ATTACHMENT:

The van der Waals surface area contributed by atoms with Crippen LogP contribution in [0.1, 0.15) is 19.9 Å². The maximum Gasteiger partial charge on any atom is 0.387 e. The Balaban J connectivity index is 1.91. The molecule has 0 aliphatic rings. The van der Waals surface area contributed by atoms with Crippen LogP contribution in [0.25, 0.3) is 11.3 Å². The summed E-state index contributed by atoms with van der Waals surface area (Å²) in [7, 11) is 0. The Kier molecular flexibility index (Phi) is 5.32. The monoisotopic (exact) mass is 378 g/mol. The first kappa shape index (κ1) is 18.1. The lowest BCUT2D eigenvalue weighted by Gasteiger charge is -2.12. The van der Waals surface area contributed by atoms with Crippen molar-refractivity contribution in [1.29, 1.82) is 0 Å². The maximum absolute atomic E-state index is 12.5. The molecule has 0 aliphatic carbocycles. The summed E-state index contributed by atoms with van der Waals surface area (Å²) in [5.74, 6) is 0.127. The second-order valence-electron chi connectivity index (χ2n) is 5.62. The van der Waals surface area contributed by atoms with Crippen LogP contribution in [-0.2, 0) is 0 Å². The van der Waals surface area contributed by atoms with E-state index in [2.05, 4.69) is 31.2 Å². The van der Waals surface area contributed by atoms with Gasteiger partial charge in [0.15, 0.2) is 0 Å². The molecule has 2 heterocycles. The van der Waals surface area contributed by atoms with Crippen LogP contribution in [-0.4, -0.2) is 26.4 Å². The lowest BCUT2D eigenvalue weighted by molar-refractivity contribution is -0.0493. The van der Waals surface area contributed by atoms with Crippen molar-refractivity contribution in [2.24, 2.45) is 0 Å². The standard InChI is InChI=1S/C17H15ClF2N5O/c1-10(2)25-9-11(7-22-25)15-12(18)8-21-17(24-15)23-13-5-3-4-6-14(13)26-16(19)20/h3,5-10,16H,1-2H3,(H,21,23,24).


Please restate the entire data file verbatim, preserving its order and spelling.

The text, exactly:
The van der Waals surface area contributed by atoms with Crippen LogP contribution in [0.1, 0.15) is 19.9 Å². The maximum Gasteiger partial charge on any atom is 0.387 e. The Balaban J connectivity index is 1.91. The molecule has 0 aliphatic rings. The van der Waals surface area contributed by atoms with Crippen LogP contribution in [0.25, 0.3) is 11.3 Å². The summed E-state index contributed by atoms with van der Waals surface area (Å²) in [7, 11) is 0. The Kier molecular flexibility index (Phi) is 5.32. The monoisotopic (exact) mass is 378 g/mol. The first kappa shape index (κ1) is 18.1. The lowest BCUT2D eigenvalue weighted by Gasteiger charge is -2.12. The van der Waals surface area contributed by atoms with Crippen molar-refractivity contribution in [1.29, 1.82) is 0 Å². The maximum absolute atomic E-state index is 12.5. The molecule has 0 aliphatic carbocycles. The summed E-state index contributed by atoms with van der Waals surface area (Å²) in [5.74, 6) is 0.127. The second-order valence-electron chi connectivity index (χ2n) is 5.62. The van der Waals surface area contributed by atoms with Crippen LogP contribution in [-0.2, 0) is 0 Å². The van der Waals surface area contributed by atoms with E-state index in [2.05, 4.69) is 31.2 Å². The van der Waals surface area contributed by atoms with Gasteiger partial charge in [0.15, 0.2) is 0 Å². The molecule has 2 heterocycles. The van der Waals surface area contributed by atoms with Crippen LogP contribution in [-0.4, -0.2) is 26.4 Å². The lowest BCUT2D eigenvalue weighted by molar-refractivity contribution is -0.0493. The van der Waals surface area contributed by atoms with Crippen molar-refractivity contribution in [2.24, 2.45) is 0 Å². The standard InChI is InChI=1S/C17H15ClF2N5O/c1-10(2)25-9-11(7-22-25)15-12(18)8-21-17(24-15)23-13-5-3-4-6-14(13)26-16(19)20/h3,5-10,16H,1-2H3,(H,21,23,24).